Rose Judge, an Open Source Engineer, a co-maintainer of Tern, and one of VMware’s crown jewels, gave a keynote presentation at this year’s Open Compliance Summit (which was virtual, based in Japan) surrounding updates on the Automating Compliance Tooling (ACT) Project where she serves as a chair of ACT’s Technical Advisory Council.
The ACT Project exists to support development of open source tooling for efficient and effective exchange of software bill of materials to enable license compliance, security, export control, pedigree and provenance workflows. ACT is made up of maintainers and developers associated with compliance-focused open source tools like FOSSology, OSS Review Toolkit, SPDX Tools, Tern, QMSTR and more. ACT is a project from the Linux Foundation that was born from the ethos that open source code comes with a responsibility to comply with the terms of the code license — which seems simple, in theory, but in practice is a lot more difficult. The goal of ACT is really to increase open source compliance tooling interoperability and build a community that accelerates the progress toward a more perfect compliance tooling ecosystem.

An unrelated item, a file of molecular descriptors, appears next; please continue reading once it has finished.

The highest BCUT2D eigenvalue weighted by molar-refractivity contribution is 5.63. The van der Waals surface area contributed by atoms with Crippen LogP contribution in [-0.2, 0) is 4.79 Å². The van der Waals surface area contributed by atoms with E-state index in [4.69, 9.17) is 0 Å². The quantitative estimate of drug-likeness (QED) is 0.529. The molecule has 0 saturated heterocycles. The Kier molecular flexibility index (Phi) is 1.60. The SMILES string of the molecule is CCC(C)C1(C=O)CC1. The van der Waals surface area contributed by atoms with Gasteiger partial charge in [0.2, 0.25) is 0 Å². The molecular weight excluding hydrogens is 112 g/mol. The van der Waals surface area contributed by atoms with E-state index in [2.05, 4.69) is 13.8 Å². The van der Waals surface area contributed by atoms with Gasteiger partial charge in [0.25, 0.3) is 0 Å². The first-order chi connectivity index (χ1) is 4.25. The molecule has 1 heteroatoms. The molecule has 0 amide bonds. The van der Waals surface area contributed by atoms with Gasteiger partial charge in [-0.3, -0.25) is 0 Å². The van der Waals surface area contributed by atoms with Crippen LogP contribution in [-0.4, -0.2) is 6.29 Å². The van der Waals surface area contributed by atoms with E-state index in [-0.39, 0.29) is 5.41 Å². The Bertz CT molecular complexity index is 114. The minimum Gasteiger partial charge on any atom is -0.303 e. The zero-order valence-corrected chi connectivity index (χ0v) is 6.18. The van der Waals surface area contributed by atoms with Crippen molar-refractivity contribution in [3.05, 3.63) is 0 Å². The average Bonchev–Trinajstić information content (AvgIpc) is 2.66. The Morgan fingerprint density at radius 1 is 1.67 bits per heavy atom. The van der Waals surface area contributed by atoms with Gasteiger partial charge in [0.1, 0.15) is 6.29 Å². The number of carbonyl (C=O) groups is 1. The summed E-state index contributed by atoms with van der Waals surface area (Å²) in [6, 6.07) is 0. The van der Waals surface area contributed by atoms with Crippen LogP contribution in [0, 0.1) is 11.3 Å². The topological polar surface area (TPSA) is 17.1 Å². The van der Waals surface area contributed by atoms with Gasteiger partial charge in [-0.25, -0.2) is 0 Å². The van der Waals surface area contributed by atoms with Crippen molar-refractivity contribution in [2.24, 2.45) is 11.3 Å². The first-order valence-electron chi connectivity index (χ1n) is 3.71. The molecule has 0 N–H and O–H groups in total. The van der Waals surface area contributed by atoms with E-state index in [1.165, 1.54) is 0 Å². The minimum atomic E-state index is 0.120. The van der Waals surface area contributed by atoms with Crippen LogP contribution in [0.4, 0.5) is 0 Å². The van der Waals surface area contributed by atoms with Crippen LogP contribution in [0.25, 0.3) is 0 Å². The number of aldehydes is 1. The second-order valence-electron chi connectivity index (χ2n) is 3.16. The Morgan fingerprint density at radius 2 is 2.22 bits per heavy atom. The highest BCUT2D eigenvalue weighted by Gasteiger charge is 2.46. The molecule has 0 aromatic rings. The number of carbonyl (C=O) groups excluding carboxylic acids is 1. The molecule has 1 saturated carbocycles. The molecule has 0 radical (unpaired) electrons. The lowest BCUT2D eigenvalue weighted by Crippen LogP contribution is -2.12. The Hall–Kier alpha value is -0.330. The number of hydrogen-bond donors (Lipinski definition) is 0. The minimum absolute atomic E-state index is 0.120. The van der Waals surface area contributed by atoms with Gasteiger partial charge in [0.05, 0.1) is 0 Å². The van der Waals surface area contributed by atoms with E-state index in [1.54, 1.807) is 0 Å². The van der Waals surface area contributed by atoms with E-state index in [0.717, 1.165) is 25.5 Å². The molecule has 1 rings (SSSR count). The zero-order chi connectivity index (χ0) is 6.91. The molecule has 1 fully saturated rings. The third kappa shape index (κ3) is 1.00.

ACT was first announced at the Open Compliance Summit in 2018, with founding member commitments coming a year later from Google, Siemens and VMware. These founding members believed that easy access to advanced automation tooling was crucial to successfully conducting open source compliance at scale. During her presentation, Rose walks through some of the history of ACT and discusses recent project additions to the ACT umbrella — namely, REUSE Software and Kubernetes SIG Release BOM tool. She notes that one of the working goals of ACT in the coming year is to create an integrated tool stack based completely on open source software to enable things like license compliance, security, export control, pedigree and provenance workflows.
The ACT umbrella now encompasses 8 total projects that vary slightly in terms of scope and application but are all interoperable with SPDX documents in some capacity. This chart below highlights each project’s contribution to producing, consuming and transforming SPDX documentation.
If you’re interested in learning more about ACT enabling more coordinated and integrated tooling, or any of the member projects mentioned, make your way over to the ACT page or GitHub page for detailed information.